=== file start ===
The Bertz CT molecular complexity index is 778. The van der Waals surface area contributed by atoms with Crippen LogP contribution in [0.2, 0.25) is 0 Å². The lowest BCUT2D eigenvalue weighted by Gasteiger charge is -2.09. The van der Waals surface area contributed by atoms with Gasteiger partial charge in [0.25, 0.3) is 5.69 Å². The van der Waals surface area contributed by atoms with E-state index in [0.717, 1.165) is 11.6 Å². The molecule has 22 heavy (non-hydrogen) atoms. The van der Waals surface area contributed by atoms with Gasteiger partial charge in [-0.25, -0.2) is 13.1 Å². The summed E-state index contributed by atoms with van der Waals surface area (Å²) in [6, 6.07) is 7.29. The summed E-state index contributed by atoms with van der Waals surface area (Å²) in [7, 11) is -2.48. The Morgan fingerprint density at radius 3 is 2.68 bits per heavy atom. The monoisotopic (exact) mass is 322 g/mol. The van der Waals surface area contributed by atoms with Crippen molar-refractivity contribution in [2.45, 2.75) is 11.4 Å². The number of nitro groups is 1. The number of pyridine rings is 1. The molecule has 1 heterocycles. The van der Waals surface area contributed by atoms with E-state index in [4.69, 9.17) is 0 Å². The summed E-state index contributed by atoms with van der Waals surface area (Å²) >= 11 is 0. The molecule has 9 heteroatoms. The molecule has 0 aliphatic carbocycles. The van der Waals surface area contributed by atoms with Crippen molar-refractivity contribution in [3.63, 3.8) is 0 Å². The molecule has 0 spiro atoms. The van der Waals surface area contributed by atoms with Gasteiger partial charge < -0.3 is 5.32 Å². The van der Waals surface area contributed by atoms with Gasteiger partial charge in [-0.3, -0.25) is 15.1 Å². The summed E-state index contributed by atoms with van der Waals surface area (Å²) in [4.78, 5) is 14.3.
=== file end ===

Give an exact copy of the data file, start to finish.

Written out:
The Bertz CT molecular complexity index is 778. The van der Waals surface area contributed by atoms with Crippen LogP contribution in [0.2, 0.25) is 0 Å². The lowest BCUT2D eigenvalue weighted by Gasteiger charge is -2.09. The van der Waals surface area contributed by atoms with Gasteiger partial charge in [0.25, 0.3) is 5.69 Å². The van der Waals surface area contributed by atoms with E-state index in [0.717, 1.165) is 11.6 Å². The molecule has 22 heavy (non-hydrogen) atoms. The van der Waals surface area contributed by atoms with Gasteiger partial charge in [-0.25, -0.2) is 13.1 Å². The summed E-state index contributed by atoms with van der Waals surface area (Å²) in [6, 6.07) is 7.29. The summed E-state index contributed by atoms with van der Waals surface area (Å²) in [7, 11) is -2.48. The Morgan fingerprint density at radius 3 is 2.68 bits per heavy atom. The monoisotopic (exact) mass is 322 g/mol. The van der Waals surface area contributed by atoms with Crippen molar-refractivity contribution in [2.45, 2.75) is 11.4 Å². The number of nitro groups is 1. The number of pyridine rings is 1. The molecule has 1 heterocycles. The van der Waals surface area contributed by atoms with E-state index in [4.69, 9.17) is 0 Å². The summed E-state index contributed by atoms with van der Waals surface area (Å²) >= 11 is 0. The molecule has 9 heteroatoms. The molecule has 0 aliphatic carbocycles. The van der Waals surface area contributed by atoms with Crippen molar-refractivity contribution in [3.63, 3.8) is 0 Å². The molecule has 0 spiro atoms. The van der Waals surface area contributed by atoms with Gasteiger partial charge < -0.3 is 5.32 Å². The van der Waals surface area contributed by atoms with Gasteiger partial charge in [-0.3, -0.25) is 15.1 Å². The summed E-state index contributed by atoms with van der Waals surface area (Å²) in [4.78, 5) is 14.3.